PITTSBURGH -- Pittsburgh Penguins forward Jordan Staal is wearing a protective boot on his injured right foot and is not yet close to being able to skate or practice, a setback for one of the NHL's best two-way forwards.
The Penguins' initial estimate that Staal could return by late October appears to be overly optimistic, and it might be well into the season before he is back.
"There's been a lot of ups and downs, so I can't really put my finger on when I'll be back," Staal said Thursday.
Staal, a 2009-10 finalist for the Selke Trophy that is awarded to the league's best defensive forward, injured a tendon when Montreal Canadiens defenseman P.K. Subban's skate cut through the top of his foot and sliced a tendon during the second round of the Eastern Conference playoffs April 30. The two were competing for a loose puck.
Staal underwent surgery immediately and returned later in the series but, after having a second operation in June, developed an infection.
"It's been ongoing ever since," Staal said while talking to reporters for the first time since training camp opened Sept. 17. "I'm just trying to clear it up and it's been frustrating. But I think right now it feels really good and it's heading in the right direction."
Teammates said Staal had five medical procedures to treat the injury and infection, which caused the 22-year-old some discomfort. The treatments were to remove infected tissue, and he also required extensive dosages of antibiotics.
Staal wasn't able to work out during the summer, when many NHL players work on their individual skills.
"I didn't have much working out this summer, and the way my body is right now I have to get into shape pretty quickly. It's not going to be easy, but hopefully I can do it quick," said Staal, who still can't fit his foot into a skate.
Another problem is the months of inactivity have "kind of withered [the leg] away a little bit," Staal said. "I've had a lot of long nights where I can't sleep."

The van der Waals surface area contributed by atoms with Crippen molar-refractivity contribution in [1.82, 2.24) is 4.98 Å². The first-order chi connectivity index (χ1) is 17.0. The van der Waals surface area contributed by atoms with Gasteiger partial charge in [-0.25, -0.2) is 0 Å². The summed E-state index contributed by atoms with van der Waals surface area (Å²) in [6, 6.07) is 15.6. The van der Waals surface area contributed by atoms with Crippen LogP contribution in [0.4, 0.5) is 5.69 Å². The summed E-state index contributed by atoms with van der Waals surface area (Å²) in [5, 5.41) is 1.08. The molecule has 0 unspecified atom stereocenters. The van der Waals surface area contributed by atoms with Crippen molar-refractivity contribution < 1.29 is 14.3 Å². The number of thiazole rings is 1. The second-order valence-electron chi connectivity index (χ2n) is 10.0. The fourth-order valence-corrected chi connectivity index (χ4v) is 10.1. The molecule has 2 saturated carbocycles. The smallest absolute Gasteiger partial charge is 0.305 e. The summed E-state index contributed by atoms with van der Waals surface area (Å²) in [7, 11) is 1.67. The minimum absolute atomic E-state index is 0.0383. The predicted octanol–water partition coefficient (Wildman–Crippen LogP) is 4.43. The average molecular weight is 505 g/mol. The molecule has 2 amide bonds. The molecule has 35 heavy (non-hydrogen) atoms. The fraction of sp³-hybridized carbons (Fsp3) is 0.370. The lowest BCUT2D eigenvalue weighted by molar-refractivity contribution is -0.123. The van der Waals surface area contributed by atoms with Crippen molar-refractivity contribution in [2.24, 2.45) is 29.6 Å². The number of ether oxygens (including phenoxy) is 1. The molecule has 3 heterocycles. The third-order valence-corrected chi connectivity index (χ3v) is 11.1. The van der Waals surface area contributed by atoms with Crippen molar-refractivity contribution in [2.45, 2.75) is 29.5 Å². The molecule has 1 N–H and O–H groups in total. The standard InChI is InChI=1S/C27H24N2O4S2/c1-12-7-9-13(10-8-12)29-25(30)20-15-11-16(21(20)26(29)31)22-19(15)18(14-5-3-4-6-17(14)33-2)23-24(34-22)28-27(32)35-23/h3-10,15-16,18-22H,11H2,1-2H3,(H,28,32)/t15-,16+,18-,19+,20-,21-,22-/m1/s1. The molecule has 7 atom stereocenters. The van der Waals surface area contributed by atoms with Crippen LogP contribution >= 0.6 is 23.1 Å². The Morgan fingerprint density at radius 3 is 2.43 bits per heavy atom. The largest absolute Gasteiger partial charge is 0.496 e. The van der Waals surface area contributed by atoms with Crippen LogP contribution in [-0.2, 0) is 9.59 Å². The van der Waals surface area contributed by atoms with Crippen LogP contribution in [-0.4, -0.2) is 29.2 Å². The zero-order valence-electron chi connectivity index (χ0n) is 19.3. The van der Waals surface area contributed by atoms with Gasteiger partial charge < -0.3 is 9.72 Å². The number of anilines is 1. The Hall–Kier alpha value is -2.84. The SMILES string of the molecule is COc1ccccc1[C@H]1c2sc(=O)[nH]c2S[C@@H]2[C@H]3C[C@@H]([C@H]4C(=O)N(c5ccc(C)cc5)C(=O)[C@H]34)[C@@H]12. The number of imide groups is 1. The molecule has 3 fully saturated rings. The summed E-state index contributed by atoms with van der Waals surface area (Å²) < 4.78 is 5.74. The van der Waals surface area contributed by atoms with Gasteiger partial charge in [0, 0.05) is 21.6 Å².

Staal hopes to resume working out as early as next week, but it might be weeks before he can skate again.
"It's going to be so hard on him mentally," teammate Pascal Dupuis said. "You don't play with an injury like this. You just take your time. It's early in the year. He'll be back when he's ready."
Staal's injury will end his streak of playing in 302 consecutive regular-season games; the Penguins open Thursday at home against the Philadelphia Flyers in the first regular-season game in Consol Energy Center.
Coach Dan Bylsma, searching for more scoring from his top lines, planned to shift Staal from the No. 3 to the No. 2 line and play former NHL scoring champion Evgeni Malkin alongside him as a winger. Whether Bylsma goes ahead with the plan may depend on how quickly Staal returns and how well he plays when he does. Currently, Malkin is skating on a line centered by Mike Comrie.
"I feel pretty comfortable that once I get into shape, I should be fine throughout the season," Staal said.
Bylsma also won't estimate when Staal might return.
"There is not a timetable right now," he said. "He's on the road, and when he gets to the next step we'll get him on the ice. We're just making sure he's going to heal and gets better before he gets to the next step."
Staal had 21 goals and 28 assists last season and led Pittsburgh with a plus-19 rating. He had a career-high 29 goals as a rookie in 2006-07, and he had two goals and an assist as the Penguins beat the Detroit Red Wings in the 2009 Stanley Cup finals.